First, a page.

Comments Filter:
  • The obvious: (Score:5, Interesting)

    by SuricouRaven (1897204) on Tuesday June 26, 2012 @10:47AM (#40453153)
    Send your PGP-encrypted message over gmail, of course.
  • by Anonymous Coward on Tuesday June 26, 2012 @10:49AM (#40453185)
    Nevertheless, Google is pioneer on transparency reporting, no other company had gone such extremes to publicize this kind of info. This should always be mentioned when criticizing their Google Transparency Report system. I didn't read the treaty above, but skimmed and saw nothing of sort.
  • by SmallFurryCreature (593017) on Tuesday June 26, 2012 @11:01AM (#40453317) Journal

    At the bottom of the article/summary, it notes that just encryption is not good enough against a real enemy (and not the made up ones by the tin foil hat crowd in the west) who will just beat your encryption key out of you. For a WW2 reference, you can have the most fancy code for your radio message but if the nazi's found you is possession of a radio, whether the message was encrypted or not, harmless or not, did not matter. No broadcasting!

    Same in North Korea, hard to send any message out if you don't have a computer and the few computers that do have access are completely monitored. In Iran, all ISP's are state owned and controlled and so any signal that doesn't signal 100% innocent WILL be investigated and they won't take your word for it that you lost your key for PGP either.

    It is what makes "darknet" programs such silly little kiddy toys. They only work in the west where your ISP doesn't give a shit what traffic goes over which port. But if a government wants to monitor all traffic, all they got to do is filter out any traffic that doesn't fit pre-determined patterns. How would you disguise encrypted traffic to non-standard destinations? Back to radio, the fact that you are sending a signal is what alert the authorities, not the signal being received. Connect to some Tor node and that itself will be cause for investigation. And no, they don't need to have a list for all Tor node, they just need a list of "legit" destinations and then notice that yours isn't on that list.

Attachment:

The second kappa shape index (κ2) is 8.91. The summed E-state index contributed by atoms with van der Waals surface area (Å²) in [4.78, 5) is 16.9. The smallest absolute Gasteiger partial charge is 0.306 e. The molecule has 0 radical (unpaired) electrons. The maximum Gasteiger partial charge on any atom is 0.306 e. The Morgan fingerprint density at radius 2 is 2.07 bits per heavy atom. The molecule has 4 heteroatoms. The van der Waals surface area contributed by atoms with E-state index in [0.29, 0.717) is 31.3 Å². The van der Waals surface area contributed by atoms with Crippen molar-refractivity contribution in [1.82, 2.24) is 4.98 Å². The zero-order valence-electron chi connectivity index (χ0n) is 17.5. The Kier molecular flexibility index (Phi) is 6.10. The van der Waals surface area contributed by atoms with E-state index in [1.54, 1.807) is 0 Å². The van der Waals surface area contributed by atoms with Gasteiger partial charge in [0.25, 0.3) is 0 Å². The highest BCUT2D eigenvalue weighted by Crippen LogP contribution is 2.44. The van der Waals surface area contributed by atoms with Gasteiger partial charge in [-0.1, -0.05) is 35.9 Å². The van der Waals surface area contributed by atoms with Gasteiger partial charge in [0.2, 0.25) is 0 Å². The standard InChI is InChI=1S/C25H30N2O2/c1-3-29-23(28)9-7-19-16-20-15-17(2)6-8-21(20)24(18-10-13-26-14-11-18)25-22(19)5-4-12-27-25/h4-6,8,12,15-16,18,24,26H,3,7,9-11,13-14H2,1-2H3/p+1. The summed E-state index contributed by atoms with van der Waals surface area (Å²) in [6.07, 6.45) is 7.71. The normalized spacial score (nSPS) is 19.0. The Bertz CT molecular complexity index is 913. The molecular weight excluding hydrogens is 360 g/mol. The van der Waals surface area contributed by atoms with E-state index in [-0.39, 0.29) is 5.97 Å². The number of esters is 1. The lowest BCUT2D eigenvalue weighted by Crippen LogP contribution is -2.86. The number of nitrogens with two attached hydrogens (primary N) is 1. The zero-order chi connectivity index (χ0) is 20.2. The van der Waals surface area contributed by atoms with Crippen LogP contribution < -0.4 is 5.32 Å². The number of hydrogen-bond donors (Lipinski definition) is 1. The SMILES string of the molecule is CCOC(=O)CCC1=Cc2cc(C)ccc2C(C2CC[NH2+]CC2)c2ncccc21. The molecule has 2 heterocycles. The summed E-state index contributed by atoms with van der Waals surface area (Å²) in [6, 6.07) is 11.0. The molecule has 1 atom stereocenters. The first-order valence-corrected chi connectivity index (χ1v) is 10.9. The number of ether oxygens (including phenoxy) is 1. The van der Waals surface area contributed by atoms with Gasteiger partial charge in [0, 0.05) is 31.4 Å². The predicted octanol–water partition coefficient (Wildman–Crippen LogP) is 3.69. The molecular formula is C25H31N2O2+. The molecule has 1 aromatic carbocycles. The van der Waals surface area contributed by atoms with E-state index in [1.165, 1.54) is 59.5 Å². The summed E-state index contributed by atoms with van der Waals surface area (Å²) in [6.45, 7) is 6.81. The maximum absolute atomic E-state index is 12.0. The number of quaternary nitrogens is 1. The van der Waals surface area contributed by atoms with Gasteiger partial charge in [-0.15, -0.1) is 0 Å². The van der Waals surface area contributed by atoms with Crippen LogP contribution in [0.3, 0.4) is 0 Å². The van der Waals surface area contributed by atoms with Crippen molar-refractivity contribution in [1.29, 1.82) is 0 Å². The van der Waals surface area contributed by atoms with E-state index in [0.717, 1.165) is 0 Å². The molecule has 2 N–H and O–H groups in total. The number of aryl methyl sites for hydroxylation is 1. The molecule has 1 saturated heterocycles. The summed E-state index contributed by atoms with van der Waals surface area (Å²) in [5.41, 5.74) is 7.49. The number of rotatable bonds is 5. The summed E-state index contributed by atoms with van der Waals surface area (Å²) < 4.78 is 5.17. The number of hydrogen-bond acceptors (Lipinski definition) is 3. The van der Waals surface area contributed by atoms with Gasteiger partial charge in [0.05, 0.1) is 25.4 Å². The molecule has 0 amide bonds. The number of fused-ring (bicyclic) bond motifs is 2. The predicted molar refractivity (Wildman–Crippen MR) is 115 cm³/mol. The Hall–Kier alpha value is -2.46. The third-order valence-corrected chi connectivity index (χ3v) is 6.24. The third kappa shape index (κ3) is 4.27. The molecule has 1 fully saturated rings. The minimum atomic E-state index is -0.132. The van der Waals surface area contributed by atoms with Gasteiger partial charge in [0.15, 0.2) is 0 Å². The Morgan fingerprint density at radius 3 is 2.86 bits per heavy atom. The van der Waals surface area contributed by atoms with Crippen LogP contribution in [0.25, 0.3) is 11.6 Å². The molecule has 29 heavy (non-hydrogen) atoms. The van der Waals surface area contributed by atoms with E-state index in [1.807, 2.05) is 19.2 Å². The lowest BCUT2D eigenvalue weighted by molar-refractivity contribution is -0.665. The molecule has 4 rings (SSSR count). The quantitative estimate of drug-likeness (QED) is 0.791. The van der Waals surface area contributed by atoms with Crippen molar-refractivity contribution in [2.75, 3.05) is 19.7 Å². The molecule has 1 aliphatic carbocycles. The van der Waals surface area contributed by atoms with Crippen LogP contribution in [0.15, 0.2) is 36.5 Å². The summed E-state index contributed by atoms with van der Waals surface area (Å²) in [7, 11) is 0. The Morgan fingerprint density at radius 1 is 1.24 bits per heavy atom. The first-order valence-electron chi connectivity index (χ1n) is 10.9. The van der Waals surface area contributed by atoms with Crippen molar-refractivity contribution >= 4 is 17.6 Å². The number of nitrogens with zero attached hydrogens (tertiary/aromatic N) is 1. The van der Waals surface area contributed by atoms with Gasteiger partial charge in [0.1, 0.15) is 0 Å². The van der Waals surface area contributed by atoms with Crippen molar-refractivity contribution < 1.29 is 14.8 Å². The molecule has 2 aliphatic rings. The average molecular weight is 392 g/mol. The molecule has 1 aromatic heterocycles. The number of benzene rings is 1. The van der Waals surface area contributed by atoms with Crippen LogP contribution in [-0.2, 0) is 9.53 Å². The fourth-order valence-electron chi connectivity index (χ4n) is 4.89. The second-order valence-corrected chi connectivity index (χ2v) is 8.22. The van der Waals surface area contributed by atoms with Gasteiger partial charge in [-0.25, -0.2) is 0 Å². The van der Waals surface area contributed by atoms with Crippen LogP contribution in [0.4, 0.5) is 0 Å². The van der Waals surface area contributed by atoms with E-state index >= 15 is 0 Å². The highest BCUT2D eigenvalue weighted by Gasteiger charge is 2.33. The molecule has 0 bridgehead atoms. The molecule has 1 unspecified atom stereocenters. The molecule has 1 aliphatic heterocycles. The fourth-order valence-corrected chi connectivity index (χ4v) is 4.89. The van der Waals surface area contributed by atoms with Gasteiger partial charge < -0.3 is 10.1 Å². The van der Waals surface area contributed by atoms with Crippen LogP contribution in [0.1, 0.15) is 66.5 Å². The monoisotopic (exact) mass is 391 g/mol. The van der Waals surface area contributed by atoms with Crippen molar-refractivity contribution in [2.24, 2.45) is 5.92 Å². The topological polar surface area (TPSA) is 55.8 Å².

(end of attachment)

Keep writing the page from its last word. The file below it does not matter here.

No freedom sucks, it isn't that visiting "154.32.55.32" is illegal, it is that visiting anything but yahoo.com is illegal.

    That is why ordinary film rolls are still used to get information out of North Korea with flesh and blood messengers. Sure, it is possible to use a cellphone near the border... but just the receiving of such a cellphone, just having an adapter to charge it, is a crime. And they don't need evidence.

    Thank [insert object of worship] that 99% of us never have to deal with true repression. Real repression is your finger nails being torn out because someone near you at one point might have done something someone didn't like and you don't even have a clue and nobody cares.

    Fiddle around with your PGP and Tor all you want, it only works because in the west, because the state operates under rules which don't allow them to simply let you disappear because they thought you might have done something someone didn't like.

  • by History's Coming To (1059484) on Tuesday June 26, 2012 @11:41AM (#40453877) Journal
    Americans tend to forget they are foreign to the majority of the world. From a UK perspective the "local laws" of the US appear very different, a country that executes their citizens, prosecutes people who cross the road without state help and allows people to carry firearms with minimal checks. Yes, I'm sure that the UK has some equally strange laws when seen from the outside, but my point is that US law isn't "international law", but far from it. The closest any one country comes to that is Scottish law (different to UK law), and even that varies wildly. I'd assume that Google follows the local law of whichever country it's operating in at the time (which may or may not include other legal codes, eg European legislation in EU countries), so we'll probably see wild variations in how they respond.

"If truth is beauty, how come no one has their hair done in the library?" -- Lily Tomlin